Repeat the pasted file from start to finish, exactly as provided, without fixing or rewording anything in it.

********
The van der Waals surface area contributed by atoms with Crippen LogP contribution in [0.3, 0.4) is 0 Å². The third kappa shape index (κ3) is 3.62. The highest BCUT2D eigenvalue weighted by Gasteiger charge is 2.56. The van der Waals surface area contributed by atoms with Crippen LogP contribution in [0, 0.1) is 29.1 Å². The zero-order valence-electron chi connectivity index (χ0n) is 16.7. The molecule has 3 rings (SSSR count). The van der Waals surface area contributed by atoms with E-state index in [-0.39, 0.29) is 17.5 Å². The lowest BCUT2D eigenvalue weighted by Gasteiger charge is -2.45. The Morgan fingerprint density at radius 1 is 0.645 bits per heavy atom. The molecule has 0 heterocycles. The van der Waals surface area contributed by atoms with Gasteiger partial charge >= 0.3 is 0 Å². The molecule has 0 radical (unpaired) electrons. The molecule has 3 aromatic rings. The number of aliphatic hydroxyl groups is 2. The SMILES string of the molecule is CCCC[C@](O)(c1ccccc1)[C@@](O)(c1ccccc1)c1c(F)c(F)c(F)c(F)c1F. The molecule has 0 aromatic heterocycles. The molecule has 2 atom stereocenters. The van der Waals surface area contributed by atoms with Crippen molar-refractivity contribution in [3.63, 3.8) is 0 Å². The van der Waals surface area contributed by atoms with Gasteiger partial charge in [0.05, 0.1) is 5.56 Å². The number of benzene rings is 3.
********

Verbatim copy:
The van der Waals surface area contributed by atoms with Crippen LogP contribution in [0.3, 0.4) is 0 Å². The third kappa shape index (κ3) is 3.62. The highest BCUT2D eigenvalue weighted by Gasteiger charge is 2.56. The van der Waals surface area contributed by atoms with Crippen LogP contribution in [0, 0.1) is 29.1 Å². The zero-order valence-electron chi connectivity index (χ0n) is 16.7. The molecule has 3 rings (SSSR count). The van der Waals surface area contributed by atoms with E-state index in [-0.39, 0.29) is 17.5 Å². The lowest BCUT2D eigenvalue weighted by Gasteiger charge is -2.45. The Morgan fingerprint density at radius 1 is 0.645 bits per heavy atom. The molecule has 0 heterocycles. The van der Waals surface area contributed by atoms with Gasteiger partial charge >= 0.3 is 0 Å². The molecule has 0 radical (unpaired) electrons. The molecule has 3 aromatic rings. The number of aliphatic hydroxyl groups is 2. The SMILES string of the molecule is CCCC[C@](O)(c1ccccc1)[C@@](O)(c1ccccc1)c1c(F)c(F)c(F)c(F)c1F. The molecule has 0 aromatic heterocycles. The molecule has 2 atom stereocenters. The van der Waals surface area contributed by atoms with Crippen molar-refractivity contribution in [3.63, 3.8) is 0 Å². The van der Waals surface area contributed by atoms with Gasteiger partial charge in [0.05, 0.1) is 5.56 Å². The number of benzene rings is 3.